Ramen is often thought of as a manly food in Japan. Dirty shops with an air thick with oil fumes would have most pretty ladies heading to the local cafe for lunch instead. In recent years, a few chefs have designed not only their ramen, but their shops as well around the concept of accessibility and appeal for everyone. When Soranoiro opened it was immediately embraced by both men and women for its healthier options and its light, airy atmosphere.
The ticket machine is very easy to use; the upper row is four giant pictures. For traditionalists, go with the special chukasoba (Y990), a simple shoyu bowl that goes above and beyond with their choice of ingredients. Free-range local chicken from Kumamoto and small-batch soy sauce from Nagano are a couple of the premium bits that give this ramen a clean, refreshing taste.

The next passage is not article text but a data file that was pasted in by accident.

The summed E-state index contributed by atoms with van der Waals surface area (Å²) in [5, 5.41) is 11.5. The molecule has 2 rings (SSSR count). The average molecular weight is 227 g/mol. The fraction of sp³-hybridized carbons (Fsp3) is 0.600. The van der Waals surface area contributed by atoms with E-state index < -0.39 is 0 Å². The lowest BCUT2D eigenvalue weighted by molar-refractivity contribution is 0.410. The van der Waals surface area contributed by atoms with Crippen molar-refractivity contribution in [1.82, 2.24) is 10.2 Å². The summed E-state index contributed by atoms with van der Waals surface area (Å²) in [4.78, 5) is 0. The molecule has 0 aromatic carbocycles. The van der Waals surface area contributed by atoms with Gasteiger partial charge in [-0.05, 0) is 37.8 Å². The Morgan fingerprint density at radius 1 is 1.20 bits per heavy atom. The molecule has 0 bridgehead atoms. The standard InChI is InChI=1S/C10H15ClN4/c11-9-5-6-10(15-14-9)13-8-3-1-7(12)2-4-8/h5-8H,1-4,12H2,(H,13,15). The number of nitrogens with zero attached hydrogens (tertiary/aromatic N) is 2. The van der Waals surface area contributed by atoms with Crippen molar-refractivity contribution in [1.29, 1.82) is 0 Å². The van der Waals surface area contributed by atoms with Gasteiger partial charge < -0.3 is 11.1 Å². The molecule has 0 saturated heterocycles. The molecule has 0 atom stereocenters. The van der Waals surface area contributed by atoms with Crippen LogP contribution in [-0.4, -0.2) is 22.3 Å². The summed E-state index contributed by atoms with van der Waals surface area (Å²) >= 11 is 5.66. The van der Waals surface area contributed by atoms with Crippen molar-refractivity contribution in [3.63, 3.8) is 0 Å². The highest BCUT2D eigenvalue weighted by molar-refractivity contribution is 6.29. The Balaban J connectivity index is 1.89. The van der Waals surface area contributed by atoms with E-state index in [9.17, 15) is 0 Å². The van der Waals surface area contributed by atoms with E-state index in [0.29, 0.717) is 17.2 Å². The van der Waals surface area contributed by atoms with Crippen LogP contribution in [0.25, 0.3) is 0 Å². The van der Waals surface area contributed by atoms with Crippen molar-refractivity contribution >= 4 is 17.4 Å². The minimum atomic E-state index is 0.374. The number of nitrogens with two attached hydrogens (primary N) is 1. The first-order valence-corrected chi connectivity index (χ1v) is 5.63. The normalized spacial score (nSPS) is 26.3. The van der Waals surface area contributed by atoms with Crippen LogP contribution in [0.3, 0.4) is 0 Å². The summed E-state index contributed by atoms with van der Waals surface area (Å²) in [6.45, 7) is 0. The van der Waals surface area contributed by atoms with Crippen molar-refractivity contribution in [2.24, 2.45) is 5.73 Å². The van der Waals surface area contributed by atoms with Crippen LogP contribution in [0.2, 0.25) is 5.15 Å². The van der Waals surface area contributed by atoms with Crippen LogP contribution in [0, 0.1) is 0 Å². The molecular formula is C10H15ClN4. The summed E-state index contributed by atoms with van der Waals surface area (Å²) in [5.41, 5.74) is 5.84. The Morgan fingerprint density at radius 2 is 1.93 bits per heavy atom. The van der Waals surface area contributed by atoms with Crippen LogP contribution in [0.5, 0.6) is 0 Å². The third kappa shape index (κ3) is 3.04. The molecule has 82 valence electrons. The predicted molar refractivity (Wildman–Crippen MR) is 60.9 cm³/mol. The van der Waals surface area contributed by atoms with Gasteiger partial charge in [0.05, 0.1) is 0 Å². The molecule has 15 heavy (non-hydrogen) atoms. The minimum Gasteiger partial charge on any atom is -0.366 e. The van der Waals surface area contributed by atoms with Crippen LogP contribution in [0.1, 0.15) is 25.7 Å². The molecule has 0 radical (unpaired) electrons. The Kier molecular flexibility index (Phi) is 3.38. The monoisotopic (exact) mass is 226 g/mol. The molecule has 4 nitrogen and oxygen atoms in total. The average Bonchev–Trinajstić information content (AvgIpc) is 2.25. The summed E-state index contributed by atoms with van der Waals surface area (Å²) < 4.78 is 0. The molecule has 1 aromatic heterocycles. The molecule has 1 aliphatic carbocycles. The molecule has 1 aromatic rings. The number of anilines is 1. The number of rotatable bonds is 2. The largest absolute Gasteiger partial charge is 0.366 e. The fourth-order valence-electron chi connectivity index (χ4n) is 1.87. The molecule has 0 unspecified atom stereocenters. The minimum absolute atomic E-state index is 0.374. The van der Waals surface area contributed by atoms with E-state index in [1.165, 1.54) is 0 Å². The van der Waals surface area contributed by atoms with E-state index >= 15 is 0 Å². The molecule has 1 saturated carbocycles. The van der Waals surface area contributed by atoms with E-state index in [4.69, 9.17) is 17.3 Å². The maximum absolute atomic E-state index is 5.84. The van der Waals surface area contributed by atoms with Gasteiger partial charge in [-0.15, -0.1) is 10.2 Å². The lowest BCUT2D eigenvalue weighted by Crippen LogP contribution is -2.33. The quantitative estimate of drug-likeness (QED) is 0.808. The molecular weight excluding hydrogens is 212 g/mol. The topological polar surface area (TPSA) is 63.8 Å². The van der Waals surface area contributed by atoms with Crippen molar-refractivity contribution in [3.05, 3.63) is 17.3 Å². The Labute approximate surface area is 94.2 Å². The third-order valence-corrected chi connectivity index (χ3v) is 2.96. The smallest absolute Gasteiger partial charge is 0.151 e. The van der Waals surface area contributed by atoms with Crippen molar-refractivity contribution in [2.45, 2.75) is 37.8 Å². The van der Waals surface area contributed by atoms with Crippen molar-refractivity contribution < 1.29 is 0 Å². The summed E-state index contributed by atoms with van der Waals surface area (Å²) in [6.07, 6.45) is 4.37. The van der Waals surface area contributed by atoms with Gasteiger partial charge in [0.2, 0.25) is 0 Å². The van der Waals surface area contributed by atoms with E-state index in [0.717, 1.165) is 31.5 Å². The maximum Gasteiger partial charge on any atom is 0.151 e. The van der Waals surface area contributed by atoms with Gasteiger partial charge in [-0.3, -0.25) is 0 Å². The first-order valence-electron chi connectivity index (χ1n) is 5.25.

But the one that really garnered attention was the special veggie soba (Y1000). The soup is a thick pottage of carrots, cabbage, onions, and other vegetables. The special version comes topped with even more veggies and a perfectly cooked egg. A very healthy-feeling bowl. It is not, however, a vegetarian bowl (some of the tare seasoning has animal products).
They also have an outlet at the Tokyo Ramen Street in Tokyo Station.
by Brian MacDuckston
This book will introduce you to more than twenty of Japan's favorite specialty foods that are less well known abroad, along with a guide to the best places in Tokyo to try them and expert tips on what to order. From Bento.com.